As mentioned before, this method ignores the realities of the candidates, and treats votes as for parties, not candidates. It also is not completely accurate, as the most precise vote information used is county-level. Recalculating the election using current districts gets two close contests wrong (but just barely). Block-level would be ideal, but is impossible to get. Precinct-level, which is then distributed to blocks, is the next best thing, but compiling and structuring all that data is a daunting challenge. County websites are miserable, and the precinct data, if at all available, is not provided in a standard format.



Short of getting precinct-level data, one possible method to explore alleviating the accuracy problem would be to distribute the votes by original district as well, and use the difference between the district-level votes and the county-level votes to adjust the votes in each block. The Department of State will have the more precise data available as early as January (by CD for 10$ — how quaint).

Another source of inaccuracy is turnout. Voter turnout in districts safe for one party may be lower. The precinct data has turnout information, so adjusting for turnout in each area may yield different results.

Sample precinct data for Allegheny County

Experimenting with some of this data:

Image of the 2012 House election in Allegheny County by precinct

Alternate districts

It would be neat to try this with different districts, such as the RangeVoting Splitline districts. This will require mapping the districts onto the census blocks. This shouldn't be too difficult, since the block groups have coordinate information, and MongoDB supports geospatial queries.


It would be even more interesting to see this recalculation on a national level, since Pennsylvania is hardly alone in gerrymandered districts. This requires getting vote data on a county level.

Improved visualization

The images don't show the district borders. Adding in that sort of information about the districts would be helpful (and goes hand-in-hand with alternate districts that are not census block-based).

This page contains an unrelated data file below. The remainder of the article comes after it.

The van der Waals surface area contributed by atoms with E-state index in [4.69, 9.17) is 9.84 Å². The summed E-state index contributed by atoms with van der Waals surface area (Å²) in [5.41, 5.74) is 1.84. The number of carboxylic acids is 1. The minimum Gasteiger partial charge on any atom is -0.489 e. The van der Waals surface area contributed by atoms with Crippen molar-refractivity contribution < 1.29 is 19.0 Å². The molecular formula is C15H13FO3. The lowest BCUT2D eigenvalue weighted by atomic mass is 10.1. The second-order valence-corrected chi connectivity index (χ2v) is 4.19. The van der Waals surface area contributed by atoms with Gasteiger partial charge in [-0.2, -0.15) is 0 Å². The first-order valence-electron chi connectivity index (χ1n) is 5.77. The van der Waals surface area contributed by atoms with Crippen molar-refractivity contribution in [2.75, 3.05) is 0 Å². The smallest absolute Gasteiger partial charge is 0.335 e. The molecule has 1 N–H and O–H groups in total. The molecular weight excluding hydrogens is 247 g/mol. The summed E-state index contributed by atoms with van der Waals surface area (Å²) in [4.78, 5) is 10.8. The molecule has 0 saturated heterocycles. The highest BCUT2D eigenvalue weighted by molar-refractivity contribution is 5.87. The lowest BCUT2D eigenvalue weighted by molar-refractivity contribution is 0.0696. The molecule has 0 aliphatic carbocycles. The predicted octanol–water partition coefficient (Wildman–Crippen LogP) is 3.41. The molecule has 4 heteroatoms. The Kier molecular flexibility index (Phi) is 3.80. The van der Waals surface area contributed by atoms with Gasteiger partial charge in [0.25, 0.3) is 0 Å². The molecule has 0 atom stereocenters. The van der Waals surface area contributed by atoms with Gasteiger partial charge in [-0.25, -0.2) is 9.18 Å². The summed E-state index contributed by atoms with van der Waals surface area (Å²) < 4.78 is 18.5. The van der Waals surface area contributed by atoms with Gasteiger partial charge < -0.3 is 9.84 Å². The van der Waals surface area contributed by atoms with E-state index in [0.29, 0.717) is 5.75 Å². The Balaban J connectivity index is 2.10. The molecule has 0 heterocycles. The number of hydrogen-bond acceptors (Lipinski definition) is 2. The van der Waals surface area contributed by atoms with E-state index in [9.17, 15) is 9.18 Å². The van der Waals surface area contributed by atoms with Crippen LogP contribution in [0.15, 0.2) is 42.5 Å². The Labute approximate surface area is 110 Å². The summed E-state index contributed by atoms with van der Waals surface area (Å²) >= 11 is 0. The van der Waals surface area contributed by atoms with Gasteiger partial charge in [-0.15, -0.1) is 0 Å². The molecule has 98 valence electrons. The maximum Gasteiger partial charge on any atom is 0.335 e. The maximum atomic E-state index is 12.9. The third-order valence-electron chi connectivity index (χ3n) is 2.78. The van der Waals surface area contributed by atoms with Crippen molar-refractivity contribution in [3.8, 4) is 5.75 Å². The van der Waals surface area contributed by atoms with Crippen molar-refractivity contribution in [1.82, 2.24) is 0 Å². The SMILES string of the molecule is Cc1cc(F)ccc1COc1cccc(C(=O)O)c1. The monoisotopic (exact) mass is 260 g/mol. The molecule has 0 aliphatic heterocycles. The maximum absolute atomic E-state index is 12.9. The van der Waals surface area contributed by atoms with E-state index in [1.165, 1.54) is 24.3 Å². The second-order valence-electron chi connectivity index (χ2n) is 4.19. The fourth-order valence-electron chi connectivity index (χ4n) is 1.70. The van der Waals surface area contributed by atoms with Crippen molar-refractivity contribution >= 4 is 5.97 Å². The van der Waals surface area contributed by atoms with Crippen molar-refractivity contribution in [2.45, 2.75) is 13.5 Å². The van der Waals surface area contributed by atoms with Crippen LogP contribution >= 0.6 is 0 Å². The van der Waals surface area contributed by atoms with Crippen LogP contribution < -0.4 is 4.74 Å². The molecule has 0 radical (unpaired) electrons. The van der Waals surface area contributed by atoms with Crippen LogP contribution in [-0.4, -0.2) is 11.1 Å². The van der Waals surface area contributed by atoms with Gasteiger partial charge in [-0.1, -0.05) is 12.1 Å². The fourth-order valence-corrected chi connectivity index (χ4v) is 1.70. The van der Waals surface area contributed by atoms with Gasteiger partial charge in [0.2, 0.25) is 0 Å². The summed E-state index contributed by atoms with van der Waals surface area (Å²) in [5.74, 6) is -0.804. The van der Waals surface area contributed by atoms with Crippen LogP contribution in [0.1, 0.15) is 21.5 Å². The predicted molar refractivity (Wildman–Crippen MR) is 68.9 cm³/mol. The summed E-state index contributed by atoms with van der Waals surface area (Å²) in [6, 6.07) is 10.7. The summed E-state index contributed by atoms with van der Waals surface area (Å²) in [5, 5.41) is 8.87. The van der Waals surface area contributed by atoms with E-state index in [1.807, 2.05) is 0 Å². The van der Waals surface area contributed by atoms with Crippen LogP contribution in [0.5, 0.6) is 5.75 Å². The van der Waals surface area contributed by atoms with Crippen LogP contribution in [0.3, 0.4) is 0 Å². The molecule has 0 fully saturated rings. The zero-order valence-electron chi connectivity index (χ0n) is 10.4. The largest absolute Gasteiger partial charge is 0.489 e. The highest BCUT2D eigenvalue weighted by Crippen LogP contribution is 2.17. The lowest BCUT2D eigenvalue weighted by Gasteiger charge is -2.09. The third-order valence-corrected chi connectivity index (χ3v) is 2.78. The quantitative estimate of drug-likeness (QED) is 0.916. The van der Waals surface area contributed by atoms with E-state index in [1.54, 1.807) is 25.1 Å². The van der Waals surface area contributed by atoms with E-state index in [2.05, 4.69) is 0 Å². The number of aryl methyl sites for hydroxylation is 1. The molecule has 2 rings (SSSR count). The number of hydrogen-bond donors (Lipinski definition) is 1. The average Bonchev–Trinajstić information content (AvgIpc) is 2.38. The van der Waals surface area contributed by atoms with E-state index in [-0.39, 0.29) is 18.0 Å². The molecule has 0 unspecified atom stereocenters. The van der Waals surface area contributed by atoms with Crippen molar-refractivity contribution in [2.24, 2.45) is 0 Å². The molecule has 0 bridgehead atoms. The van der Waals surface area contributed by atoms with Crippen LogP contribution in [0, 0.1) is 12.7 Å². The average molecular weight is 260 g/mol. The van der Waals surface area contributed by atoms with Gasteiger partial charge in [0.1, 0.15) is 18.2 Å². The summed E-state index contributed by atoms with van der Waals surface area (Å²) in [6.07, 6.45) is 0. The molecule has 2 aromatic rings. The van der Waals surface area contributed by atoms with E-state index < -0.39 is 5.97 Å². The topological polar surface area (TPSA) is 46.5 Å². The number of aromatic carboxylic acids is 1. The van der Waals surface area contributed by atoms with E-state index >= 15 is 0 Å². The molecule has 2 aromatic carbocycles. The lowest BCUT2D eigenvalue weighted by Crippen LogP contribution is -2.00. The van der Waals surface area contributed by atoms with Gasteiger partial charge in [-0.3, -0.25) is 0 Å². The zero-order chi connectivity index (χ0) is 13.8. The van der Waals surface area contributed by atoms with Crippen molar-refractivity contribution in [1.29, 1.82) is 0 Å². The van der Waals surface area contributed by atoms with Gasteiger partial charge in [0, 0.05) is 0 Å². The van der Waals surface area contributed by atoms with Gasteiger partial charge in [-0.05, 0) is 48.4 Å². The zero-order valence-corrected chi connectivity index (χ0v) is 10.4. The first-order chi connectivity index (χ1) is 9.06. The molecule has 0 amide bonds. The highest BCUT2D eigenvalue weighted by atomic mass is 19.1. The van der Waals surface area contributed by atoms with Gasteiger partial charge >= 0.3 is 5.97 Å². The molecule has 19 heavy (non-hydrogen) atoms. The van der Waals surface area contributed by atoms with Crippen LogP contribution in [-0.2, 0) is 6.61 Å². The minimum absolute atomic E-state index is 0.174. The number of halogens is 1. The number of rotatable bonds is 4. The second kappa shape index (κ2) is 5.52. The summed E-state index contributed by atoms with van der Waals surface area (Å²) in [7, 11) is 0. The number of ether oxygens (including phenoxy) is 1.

TileMill is really helpful for this sort of thing.

Census Blocks

Blocks are identified using a 15-digit number, looking something like 420010301011000.


  • AA - state FIPS
  • BBB - county FIPS
  • CCCCCC - tract
  • DDDD - tabulation number

The first digit of the tabulation number is the block's group number. The block with ID 42001030101100 has a group number 1 and is in block group 42001030101.

Data Files

A set of files that describing each block, its location, and its district information. Most are downloaded from census.gov.


Assigns census blocks to Congressional districts for the 113th Congress.



Lists the census block groups, their populations, and centers in latitude and longitude. Groups are identified using a number that's the same as the blocks, but with the group number instead of the tabulation number.



The B-Districting districts, assigned to census blocks.


Downloaded from here.


A list of Pennsylvania counties and their corresponding FIPS code.



Generated from county vote information scraped from the Pennsylvania election returns site.

        "raw": {…},             # The raw data from the site, by contests.
        "votes": {              # The votes organized by party.
            "senate": {
                "rep": 25209,
                "dem": 15582
            "president": {
                "rep": 26490,
                "dem": 14893
            "house": {
                "rep": 27142,
                "dem": 11955
        "fips": "001",
        "id": 1,
        "name": "Adams"

More information



Unlicensed aka Public Domain. See /UNLICENSE for more information.